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PHP - Introduction to PHP Cookies and Sessions


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this ppt will give you information about :

1. Introduction to www
2. History Understanding client/server roles Apache
4. PHP
5. MySQL
6. JS
8. XAMPP Installation

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PHP - Introduction to PHP Cookies and Sessions

  1. 1. Introduction to PHPIntroduction to PHP Cookies & SessionsCookies & Sessions
  2. 2. So…So… Cookies Sessions Limited storage space Practically unlimited space Insecure storage client- side Reasonably securely stored server-side User controlled No user control
  3. 3. How do ‘Sessions’ work?How do ‘Sessions’ work? • They are based on assigning each user a unique number, or session id. Even for extremely heavy use sites, this number can for all practical purposes can be regarded as unique. e.g. 26fe536a534d3c7cde4297abb45e275a
  4. 4. How do ‘Sessions’ work?How do ‘Sessions’ work? • This session id is stored in a cookie, or passed in the URL between pages while the user browses. • The data to be stored (e.g. name, log-in state, etc.) is stored securely server-side in a PHP superglobal, and referenced using the session id.
  5. 5. Crucially, sessions areCrucially, sessions are easyeasy to implement asto implement as PHPPHP does all the work!does all the work!
  6. 6. Starting or Resuming aStarting or Resuming a SessionSession session_start(); PHP does all the work: It looks for a valid session id in the $_COOKIE or $_GET superglobals – if found it initializes the data. If none found, a new session id is created. Note that like setcookie(), this function must be called before any echoed output to browser.
  7. 7. Starting or Resuming aStarting or Resuming a SessionSession session_start(); When doing anything with sessions, this is always called first!
  8. 8. Storing Session DataStoring Session Data • The $_SESSION superglobal array can be used to store any session data. e.g. $_SESSION[‘name’] = $name; $_SESSION[‘age’] = $age;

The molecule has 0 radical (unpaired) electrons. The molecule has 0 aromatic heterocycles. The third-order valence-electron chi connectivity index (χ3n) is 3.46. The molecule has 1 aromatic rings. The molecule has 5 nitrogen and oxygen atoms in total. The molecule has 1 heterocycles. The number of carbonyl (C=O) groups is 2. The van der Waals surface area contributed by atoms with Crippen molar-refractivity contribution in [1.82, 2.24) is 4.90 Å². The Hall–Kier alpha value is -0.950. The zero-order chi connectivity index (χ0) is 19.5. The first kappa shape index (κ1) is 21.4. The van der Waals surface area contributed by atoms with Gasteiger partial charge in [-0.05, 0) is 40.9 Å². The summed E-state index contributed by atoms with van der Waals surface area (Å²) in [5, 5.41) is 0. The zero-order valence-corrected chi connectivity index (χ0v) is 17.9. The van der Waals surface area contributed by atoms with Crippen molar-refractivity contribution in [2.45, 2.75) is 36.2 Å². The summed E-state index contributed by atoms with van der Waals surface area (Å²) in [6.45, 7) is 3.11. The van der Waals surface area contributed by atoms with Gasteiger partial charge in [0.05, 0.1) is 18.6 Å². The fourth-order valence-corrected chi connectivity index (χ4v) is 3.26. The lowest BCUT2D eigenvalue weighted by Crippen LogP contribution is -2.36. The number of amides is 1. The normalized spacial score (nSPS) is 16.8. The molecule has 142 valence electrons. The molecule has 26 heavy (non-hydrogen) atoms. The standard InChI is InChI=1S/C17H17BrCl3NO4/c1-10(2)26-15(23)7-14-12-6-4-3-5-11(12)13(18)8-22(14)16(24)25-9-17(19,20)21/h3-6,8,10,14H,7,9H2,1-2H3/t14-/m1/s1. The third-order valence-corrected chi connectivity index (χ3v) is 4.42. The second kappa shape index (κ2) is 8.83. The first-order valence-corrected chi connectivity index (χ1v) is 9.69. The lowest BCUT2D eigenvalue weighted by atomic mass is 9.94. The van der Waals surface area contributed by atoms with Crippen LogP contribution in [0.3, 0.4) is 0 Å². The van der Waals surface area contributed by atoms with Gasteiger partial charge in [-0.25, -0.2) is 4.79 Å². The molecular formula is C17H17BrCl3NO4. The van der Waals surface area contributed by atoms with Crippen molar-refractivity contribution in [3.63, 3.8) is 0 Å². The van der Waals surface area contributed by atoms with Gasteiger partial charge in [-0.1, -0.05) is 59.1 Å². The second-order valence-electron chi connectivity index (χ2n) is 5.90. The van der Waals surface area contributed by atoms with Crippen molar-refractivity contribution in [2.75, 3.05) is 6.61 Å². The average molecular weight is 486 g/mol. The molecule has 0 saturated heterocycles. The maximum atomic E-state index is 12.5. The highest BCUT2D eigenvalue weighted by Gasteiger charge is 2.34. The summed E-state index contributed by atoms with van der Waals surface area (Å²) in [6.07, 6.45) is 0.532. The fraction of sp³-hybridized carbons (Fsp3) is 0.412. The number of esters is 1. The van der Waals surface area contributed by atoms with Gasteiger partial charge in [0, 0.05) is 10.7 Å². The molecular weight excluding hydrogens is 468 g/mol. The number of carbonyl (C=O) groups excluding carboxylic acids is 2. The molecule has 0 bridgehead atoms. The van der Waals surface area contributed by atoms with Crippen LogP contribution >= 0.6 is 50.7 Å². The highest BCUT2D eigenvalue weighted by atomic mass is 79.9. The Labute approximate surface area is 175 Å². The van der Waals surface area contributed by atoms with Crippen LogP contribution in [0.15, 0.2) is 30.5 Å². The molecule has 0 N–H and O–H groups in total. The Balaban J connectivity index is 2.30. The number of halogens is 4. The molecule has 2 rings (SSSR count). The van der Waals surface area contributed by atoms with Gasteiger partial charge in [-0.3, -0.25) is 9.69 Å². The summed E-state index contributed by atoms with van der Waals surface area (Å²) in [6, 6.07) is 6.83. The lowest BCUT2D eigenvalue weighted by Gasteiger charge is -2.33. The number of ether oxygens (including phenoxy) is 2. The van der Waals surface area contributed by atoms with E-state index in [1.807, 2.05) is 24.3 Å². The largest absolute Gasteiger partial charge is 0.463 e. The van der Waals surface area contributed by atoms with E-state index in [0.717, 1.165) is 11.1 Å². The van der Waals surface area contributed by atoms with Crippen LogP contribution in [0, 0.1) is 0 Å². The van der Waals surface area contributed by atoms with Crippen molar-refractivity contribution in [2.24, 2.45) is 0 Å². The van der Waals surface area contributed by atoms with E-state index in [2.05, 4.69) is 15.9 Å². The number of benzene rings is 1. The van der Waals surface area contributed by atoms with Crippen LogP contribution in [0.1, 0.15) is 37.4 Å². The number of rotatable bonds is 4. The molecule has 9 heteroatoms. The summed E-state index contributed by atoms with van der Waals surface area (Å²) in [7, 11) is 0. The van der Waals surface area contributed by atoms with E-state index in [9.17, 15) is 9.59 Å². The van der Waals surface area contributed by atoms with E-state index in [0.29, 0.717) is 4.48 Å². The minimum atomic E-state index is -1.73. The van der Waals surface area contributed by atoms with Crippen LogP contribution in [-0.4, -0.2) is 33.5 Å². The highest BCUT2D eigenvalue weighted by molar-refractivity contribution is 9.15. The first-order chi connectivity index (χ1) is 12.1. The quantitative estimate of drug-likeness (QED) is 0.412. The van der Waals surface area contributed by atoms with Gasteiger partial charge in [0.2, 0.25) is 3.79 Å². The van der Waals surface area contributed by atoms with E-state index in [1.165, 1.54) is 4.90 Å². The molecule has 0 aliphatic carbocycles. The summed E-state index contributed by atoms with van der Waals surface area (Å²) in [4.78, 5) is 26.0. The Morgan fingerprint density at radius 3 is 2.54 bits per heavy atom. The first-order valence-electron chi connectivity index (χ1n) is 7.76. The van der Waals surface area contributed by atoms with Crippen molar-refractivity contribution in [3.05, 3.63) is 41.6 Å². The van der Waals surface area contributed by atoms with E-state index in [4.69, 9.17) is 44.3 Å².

9. 9. Reading Session DataReading Session Data • Data is simply read back from the $_SESSION superglobal array. e.g. $name = $_SESSION[‘name’]; $age = $_SESSION[‘age’];
  10. 10. Session PropagationSession Propagation • Sessions need to pass the session id between pages as a user browses to track the session. • It can do this in two ways: o Cookie propagation o URL propagation
  11. 11. Cookie PropagationCookie Propagation • A cookie is stored on the users PC containing the session id. • It is read in whenever session_start(); is called to initialize the session. • Default behaviour is a cookie that expires when the browser is closed. Cookie properties can be modified with session_set_cookie_params if required.
  12. 12. URL PropagationURL Propagation • The session id is propagated in the URL (…some_folder/index.php?sid=26fe536a534d3c7cde4297abb45e275a) • PHP provides a global constant to append the session id to any internal links, SID. e.g. <a href="nextpage.php?<?=SID?>">Next page</a>
  13. 13. Which one..?Which one..? • The default setup of a PHP server is to use both methods. o it checks whether the user has cookies enabled. o If cookies are on, PHP uses cookie propagation. If cookies are off it uses URL propagation.
  14. 14. And this means..?And this means..? • That as developers, we must be aware that sessions can be propagated through URL, and append the constant SID to any internal links. • If sessions are being propagated by cookies, the constant SID is an empty string, so the session id is not passed twice.
  15. 15. Destroying a SessionDestroying a Session Often not required, but if we want to destroy a session: // clear all session variables $_SESSION = array(); // delete the session cookie if there is one if (isset($_COOKIE[session_name()])) { setcookie(session_name(),'',time()-42000,'/'); } // destroy session session_destroy(); // avoid reusing the SID by redirecting // back to the same page to regenerate session header('Location: '.$_SERVER['PHP_SELF']);
  16. 16. Session ExpirySession Expiry • By default, PHP sessions expire: o after a certain length of inactivity (default 1440s), the PHP garbage collection processes deletes session variables. Important as most sessions will not be explicitly destroyed. o if propagated by cookies, default is to set a cookie that is destroyed when the browser is closed. o If URL propagated, session id is lost as soon as navigate away from the site.
  17. 17. Long-term SessionsLong-term Sessions • Although it is possible to customize sessions so that they are maintained after the browser is closed, for most practical purposes PHP sessions can be regarded as short-term. • Long-term session data (e.g. ‘remember me’ boxes) is usually maintained by explicitly setting and retrieving cookie data.
  18. 18. Session Hi-jackingSession Hi-jacking • A security issue: if a malicious user manages to get hold of an active session id that is not their own.. e.g. o user 1 browsing site with cookies disabled (URL propagation). o user 1 logs in. o user 1 sends an interesting link to user 2 by email.. The URL copy and pasted contains his session id. o user 2 looks at the link before session id is destroyed, and ‘hijacks’ user 1’s session. o user 2 is now logged in as user 1!!
  19. 19. …… rule of thumb …rule of thumb … If you are truly security conscious you should assume that a session propagated by URL may be compromised. Propagation using cookies is more secure, but still not foolproof..
  20. 20. ThankThank You !!!You !!! For More Information click below link: Follow Us on: mumbai.html